If you want Apple’s CarPlay in-car smartphone system in your automobile, you can either buy a brand new car, or you can opt for one of the aftermarket solutions currently available. I opted for the Pioneer AppRadio 4, which supports CarPlay as well as Pioneer’s own software for use with iOS and Android devices, and which replaces your car’s stereo with a double DIN deck that houses a 6.2-inch capacitive touchscreen with Bluetooth audio streaming, FLAC support and more.
- 6.2-inch, 800×480 display
- Lightning, MHL MirrorLink, Bluetooth and HDMI input
- MSRP: $600 (plus cables and additional mounting adapters)
- Product info page
- CarPlay without a new car
- Also supports iOS screen mirroring to some extent
- CarPlay itself still has bugs
- AppRadio app features unimpressive
The Pioneer AppRadio 4 will probably be an improvement on the design of your in-car head unit, despite the fact that it’s just basically a large touchscreen. There are keys along one side, but these are touch keys, and they look good, especially once you choose from some of the many selectable color backlight customization options to help them fit in with your existing steering wheel control and dash light hues.[gallery ids="1089262,1089259,1089260,1089261,1089263,1089265,1089266,1089267,1089268,1089269"]
A caveat about design is that you ensure you have the right mounting kit for your vehicle – my base model 2013 Nissan Rogue has a fairly standard double DIN stereo compartment, which meant that even without a faceplate the AppRadio 4 looked pretty good, but with the correct model it was a lot more seamless.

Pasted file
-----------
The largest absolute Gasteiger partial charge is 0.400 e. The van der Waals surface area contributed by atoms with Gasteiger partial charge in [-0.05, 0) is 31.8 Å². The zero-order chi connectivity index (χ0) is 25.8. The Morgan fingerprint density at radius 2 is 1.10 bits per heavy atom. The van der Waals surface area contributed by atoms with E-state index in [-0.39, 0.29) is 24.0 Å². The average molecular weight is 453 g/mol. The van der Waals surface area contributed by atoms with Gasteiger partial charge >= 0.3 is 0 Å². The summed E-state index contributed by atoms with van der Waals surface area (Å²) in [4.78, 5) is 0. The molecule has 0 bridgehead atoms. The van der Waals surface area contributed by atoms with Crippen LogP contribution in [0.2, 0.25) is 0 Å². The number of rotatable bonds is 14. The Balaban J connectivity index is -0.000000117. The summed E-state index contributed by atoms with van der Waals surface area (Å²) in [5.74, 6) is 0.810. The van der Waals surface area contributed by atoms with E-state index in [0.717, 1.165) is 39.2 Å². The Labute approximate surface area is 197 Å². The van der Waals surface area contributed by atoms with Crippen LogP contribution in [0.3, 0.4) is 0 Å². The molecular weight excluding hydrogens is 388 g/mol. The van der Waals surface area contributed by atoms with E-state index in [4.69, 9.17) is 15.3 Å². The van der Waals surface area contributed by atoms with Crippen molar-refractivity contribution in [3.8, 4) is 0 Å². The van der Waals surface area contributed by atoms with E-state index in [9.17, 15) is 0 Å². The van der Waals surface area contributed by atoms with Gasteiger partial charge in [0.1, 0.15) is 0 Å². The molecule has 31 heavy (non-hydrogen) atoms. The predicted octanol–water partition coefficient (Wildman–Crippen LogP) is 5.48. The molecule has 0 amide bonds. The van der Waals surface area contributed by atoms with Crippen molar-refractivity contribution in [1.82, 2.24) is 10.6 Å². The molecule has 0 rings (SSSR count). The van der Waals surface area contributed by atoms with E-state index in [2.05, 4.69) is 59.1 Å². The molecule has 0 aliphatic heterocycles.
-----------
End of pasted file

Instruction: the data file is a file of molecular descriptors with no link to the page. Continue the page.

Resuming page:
Installing the AppRadio 4 is a complicated, involved process that also means having the right parts. I didn’t even attempt it myself – instead I headed over to Future Shop, where the Geek Squad auto accessory installation crew handled everything over the course of a couple of hours, including routing the correct Bluetooth controls from my steering wheel to the unit, and running the included Pioneer microphone up to an unobtrusive spot just above where my rear-view mirror hangs. Using Future Shop or other professional installation will cost you a fair amount on top of the radio, but it’s also pretty much headache-free, and you won’t have to worry about any sloppy design touches.
One caveat about design; everything depends on that touchscreen, and the interfaces thereupon. Mostly, Pioneer’s built-in interfaces display uninspiring visuals, with graphics that feel like they’ve been plucked from the 90s at a time when design was considered secondary. The low resolution display also isn’t great, but it works well enough when used with CarPlay, which also makes up a lot for the deficient design of the native interface with typical Apple sanity and simplicity.